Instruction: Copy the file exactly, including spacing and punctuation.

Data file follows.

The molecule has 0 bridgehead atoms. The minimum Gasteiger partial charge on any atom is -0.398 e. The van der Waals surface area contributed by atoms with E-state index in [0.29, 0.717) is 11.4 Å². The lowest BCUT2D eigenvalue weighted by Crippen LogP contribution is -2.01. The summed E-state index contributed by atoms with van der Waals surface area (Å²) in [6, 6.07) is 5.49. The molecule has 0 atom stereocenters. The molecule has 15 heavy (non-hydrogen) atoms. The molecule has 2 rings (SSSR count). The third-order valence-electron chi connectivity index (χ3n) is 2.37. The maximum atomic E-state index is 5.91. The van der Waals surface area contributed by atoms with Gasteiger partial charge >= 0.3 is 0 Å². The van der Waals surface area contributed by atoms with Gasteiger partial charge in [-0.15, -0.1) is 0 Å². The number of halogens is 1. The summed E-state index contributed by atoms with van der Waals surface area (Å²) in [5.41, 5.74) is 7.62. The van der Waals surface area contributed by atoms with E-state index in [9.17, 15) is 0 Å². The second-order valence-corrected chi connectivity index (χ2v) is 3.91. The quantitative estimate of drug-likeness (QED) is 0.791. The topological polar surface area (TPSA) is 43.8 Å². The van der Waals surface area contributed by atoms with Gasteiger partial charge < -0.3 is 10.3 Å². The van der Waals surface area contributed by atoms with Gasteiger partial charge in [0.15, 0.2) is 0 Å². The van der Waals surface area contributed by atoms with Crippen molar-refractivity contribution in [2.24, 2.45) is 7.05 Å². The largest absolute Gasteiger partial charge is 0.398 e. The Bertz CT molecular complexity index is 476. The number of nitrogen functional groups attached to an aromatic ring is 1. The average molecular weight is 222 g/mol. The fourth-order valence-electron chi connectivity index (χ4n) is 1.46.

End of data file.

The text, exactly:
The molecule has 0 bridgehead atoms. The minimum Gasteiger partial charge on any atom is -0.398 e. The van der Waals surface area contributed by atoms with E-state index in [0.29, 0.717) is 11.4 Å². The lowest BCUT2D eigenvalue weighted by Crippen LogP contribution is -2.01. The summed E-state index contributed by atoms with van der Waals surface area (Å²) in [6, 6.07) is 5.49. The molecule has 0 atom stereocenters. The molecule has 15 heavy (non-hydrogen) atoms. The molecule has 2 rings (SSSR count). The third-order valence-electron chi connectivity index (χ3n) is 2.37. The maximum atomic E-state index is 5.91. The van der Waals surface area contributed by atoms with Gasteiger partial charge >= 0.3 is 0 Å². The van der Waals surface area contributed by atoms with Gasteiger partial charge in [-0.15, -0.1) is 0 Å². The number of halogens is 1. The summed E-state index contributed by atoms with van der Waals surface area (Å²) in [5.41, 5.74) is 7.62. The van der Waals surface area contributed by atoms with E-state index in [9.17, 15) is 0 Å². The second-order valence-corrected chi connectivity index (χ2v) is 3.91. The quantitative estimate of drug-likeness (QED) is 0.791. The topological polar surface area (TPSA) is 43.8 Å². The van der Waals surface area contributed by atoms with Gasteiger partial charge < -0.3 is 10.3 Å². The van der Waals surface area contributed by atoms with Gasteiger partial charge in [0.15, 0.2) is 0 Å². The van der Waals surface area contributed by atoms with Crippen molar-refractivity contribution in [2.24, 2.45) is 7.05 Å². The largest absolute Gasteiger partial charge is 0.398 e. The Bertz CT molecular complexity index is 476. The number of nitrogen functional groups attached to an aromatic ring is 1. The average molecular weight is 222 g/mol. The fourth-order valence-electron chi connectivity index (χ4n) is 1.46.